Prime time with world’s oldest mom

By Bronson

Welcome to “Prime Time Live.” I’m Dianne Sawyer. Last week, the news cried out to America like a wailing infant that a 63-year-old woman had successfully given birth to a child.
That event makes her the oldest woman ever to give birth, and tonight, in a “Prime Time Live,” exclusive, we’ve got the mother right here.
Let’s call her Lydia Crabtree (not her real name) and conduct our interview with the aid of image augmentation, so that her identity can remain concealed.

Dianne: Welcome, Ms. Crabtree.
LC: (From behind a screen). Thanks, Dianne; it’s a pleasure to be here. God, my knees hurt.
Dianne: At the age of 63, what was it like to give birth to a child?
LC: Don’t ask. My stretch marks got stretch marks; my back is killing me. And you get so fat, my God! I must have gained 50 or 60 pounds. I craved cheesecake all the time! Anyway, after getting so fat, now I’ve got this enormous Caesarean-section scar running across my belly. Ugh! No more bikinis for me. It’s a one-piece at the tennis club from now on. Stretch marks and scars. My God, who’d have thought it? Mind if I smoke?
Dianne: Uh, no; go ahead. What made you want to have a child? Was it that maternal yearning that women speak of?
LC: No, really it was the only thing I hadn’t “done” yet. I’ve been to the Kentucky Derby, the Cannes Film Festival, the running of the bulls in Pamplona (Spain) and Mardi Gras. I’ve had a full life, and I wanted to share my age and wisdom with a child, to pass on my life experience to another person who comes from me. In this way, I think, I can live on, in an odd sort of way. I can see myself continued, extended. And, hey, I’ve always liked kids. I used to be a teacher.
Dianne: So why not adopt?
LC: Well, I thought about that. But adopted kids can be such problems. For one thing, they’re not really “yours.” Secondly, a lot of them have problems, you know? They end up stealing your jewelry or rifling through your drawers. I didn’t want somebody else’s discarded kid; I wanted my own kid to love and raise.
Dianne: Well, speaking of raising, by the time the child is 7 years old, you’ll be 70. How do you expect to be able to care for a young child at that age? Will you have the energy?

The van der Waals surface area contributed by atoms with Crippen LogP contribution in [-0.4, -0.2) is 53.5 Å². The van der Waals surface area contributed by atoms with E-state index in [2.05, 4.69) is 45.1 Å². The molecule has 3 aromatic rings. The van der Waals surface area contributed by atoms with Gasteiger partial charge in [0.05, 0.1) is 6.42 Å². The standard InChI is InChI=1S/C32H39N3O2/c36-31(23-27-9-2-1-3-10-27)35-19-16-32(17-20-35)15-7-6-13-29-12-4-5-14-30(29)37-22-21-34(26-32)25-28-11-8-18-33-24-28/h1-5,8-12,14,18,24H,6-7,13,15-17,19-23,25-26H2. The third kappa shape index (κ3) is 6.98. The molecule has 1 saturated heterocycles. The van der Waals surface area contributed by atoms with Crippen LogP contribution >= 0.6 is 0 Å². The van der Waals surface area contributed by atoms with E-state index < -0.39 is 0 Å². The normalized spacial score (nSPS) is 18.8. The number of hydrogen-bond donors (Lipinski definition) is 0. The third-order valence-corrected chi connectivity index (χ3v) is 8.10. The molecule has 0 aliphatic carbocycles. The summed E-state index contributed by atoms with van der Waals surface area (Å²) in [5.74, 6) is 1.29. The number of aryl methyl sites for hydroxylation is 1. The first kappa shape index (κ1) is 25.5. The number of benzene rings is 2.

LC: Uh, well, I’ve hired a nanny for all that. What does a kid need at the end of the day from its mother, anyway, but a smack in the mouth or a kiss on the forehead? For God’s sake, this parenthood thing, I mean, why make such a big deal out of it? Both my parents were lousy. My dad was a creep; my mom was a boozy lush. I turned out OK.
Dianne: But doesn’t it bother you that by the time the child starts really being active, you’ll be in your early 70s? I mean, you probably won’t live to see the child reach maturity unless you make it into your 90s, will you?
LC: Well, what the hell’s “maturity,” anyway?
Dianne: What kinds of things do you worry about for your child?
LC: Well, I worry about him becoming a communist, but I also worry a lot about the bomb and about nuclear war. It’s a dangerous world, but thank God we’ve got frozen food. It’s really much easier for a woman these days.
Dianne: Well, I know all of our viewers would like to get a look at the little fella. Can we see him?
LC: Sure. Hey, Billy! Come here a minute! (Note: At this point, a 20-year-old man walks in.) Billy, can you say “hello” to the nice folks at home?
Billy: Hi.
Dianne: Wait a minute, is this some kind of fraud? This is easily a 20-year-old young man!
LC: Pipe down. The doctors said it’s a slight birth defect resulting from my age. But it’s nothing to worry about. (Note: Billy starts to cry).
LC: Now look what you’ve done! You’re great around babies — you ought to think about being a nurse, you know that?
Dianne: Well, I’m sorry, but. …
LC: Sorry, yeah, fine. But you made my baby cry. (Note: Mother starts to talk baby talk to Billy). That’s a good boy. Mommy’s liddo button. Coochee coo!
Billy: (Through tears). Mom, cut it out!
Bronson Hilliard’s piece originally ran in Friday’s edition of the Colorado Daily, the independent student newspaper at the University of Colorado.